Mice and rats are a part of the rodent group, which includes squirrels, chipmunks, guinea pigs and more. While their are various rodent types, there is also several types of mice and rats. Typically mice and rats are distinguished by their size.
Norway rats and house mice now have many genetic, reproductive, developmental, morphological and anatomical differences. The list below is not exhaustive, but for those with a casual interest it should get you started:
• Genetic differnces: Norway rats have 22 chromosome pairs, house mice have 20 (see Levan 1991). Norway rats have 2.75 billion base pairs while mice have 2.6 billion (humans have 2.9). About 90% of rat genes have counterparts in the mouse and human genomes (Rat Genome Sequencing Consortium 2004). See Burt et al. 1999, Grutzner et al. 1999, and Watanabe et al. 1999 for more.
• Growth differences: In general, Norway rats develop more slowly than house mice. For example, Norway rat gestation is slightly longer (21-24 days) than house mouse gestation (19-20 days). Norway rats lactate for about 3 weeks, house mice for 2 weeks. Both species are born naked and blind, but Norway rats open their eyes at 6 days, they are fully furred at 15 days. House mice open their eyes at 3 days, have fur at 10 days (etc.).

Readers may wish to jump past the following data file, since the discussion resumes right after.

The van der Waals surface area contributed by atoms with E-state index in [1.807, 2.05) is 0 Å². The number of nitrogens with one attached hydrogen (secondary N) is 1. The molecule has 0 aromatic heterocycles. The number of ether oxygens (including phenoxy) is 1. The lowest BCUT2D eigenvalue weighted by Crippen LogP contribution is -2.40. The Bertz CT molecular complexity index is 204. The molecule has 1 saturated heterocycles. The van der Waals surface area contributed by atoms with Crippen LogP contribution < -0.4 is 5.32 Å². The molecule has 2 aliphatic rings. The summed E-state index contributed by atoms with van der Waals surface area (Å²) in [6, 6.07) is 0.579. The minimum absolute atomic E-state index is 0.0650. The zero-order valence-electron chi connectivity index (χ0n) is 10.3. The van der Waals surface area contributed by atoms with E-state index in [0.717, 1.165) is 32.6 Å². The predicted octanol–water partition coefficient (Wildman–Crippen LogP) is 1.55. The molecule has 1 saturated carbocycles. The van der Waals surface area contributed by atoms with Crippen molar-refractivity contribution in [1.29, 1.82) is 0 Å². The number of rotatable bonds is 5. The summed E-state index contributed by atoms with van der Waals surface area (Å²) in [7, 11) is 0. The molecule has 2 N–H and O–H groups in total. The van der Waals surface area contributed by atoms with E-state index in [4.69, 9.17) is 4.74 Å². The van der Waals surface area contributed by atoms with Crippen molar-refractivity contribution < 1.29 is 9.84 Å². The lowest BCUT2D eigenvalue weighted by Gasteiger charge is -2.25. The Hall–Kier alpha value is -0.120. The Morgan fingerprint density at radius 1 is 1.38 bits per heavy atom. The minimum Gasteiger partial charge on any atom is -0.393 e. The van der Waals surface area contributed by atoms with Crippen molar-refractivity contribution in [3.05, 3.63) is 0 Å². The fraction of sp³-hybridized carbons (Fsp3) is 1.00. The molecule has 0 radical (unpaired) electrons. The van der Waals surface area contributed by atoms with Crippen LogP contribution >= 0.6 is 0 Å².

• Anatomical differences: Norway rats have 6 pairs of nipples, house mice have 5 pairs.
• Morphological differences: Norway rats are larger, heavier and longer than house mice (Norway rat: 350-650 grams, 9-11 inch bodies and 7-9 inch tails; house mice: 30-90 grams, 3-4 inch bodies and 3-4 inch tails). Correlated with this larger size, Norway rat body parts are larger than those of the house mouse — rats have larger ears, feet etc. The heads of Norway rats are heavy, blunt and chunky, house mouse heads are small and sharply triangular with pointed muzzles. Note, however, that Norway rats have smaller ears relative to their heads than house mice.
• Sign differences: Due to their larger body size, rat feces are larger than mouse feces (also see differences in rat and mouse sign from a pest management perspective).
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Winter has come! Now is the time when our desire for indoor warmth increases. Rodents, squirrels and raccoons also like to sit by the fire and warm their hands! Call us today if you hear scurrying or scratching in your home.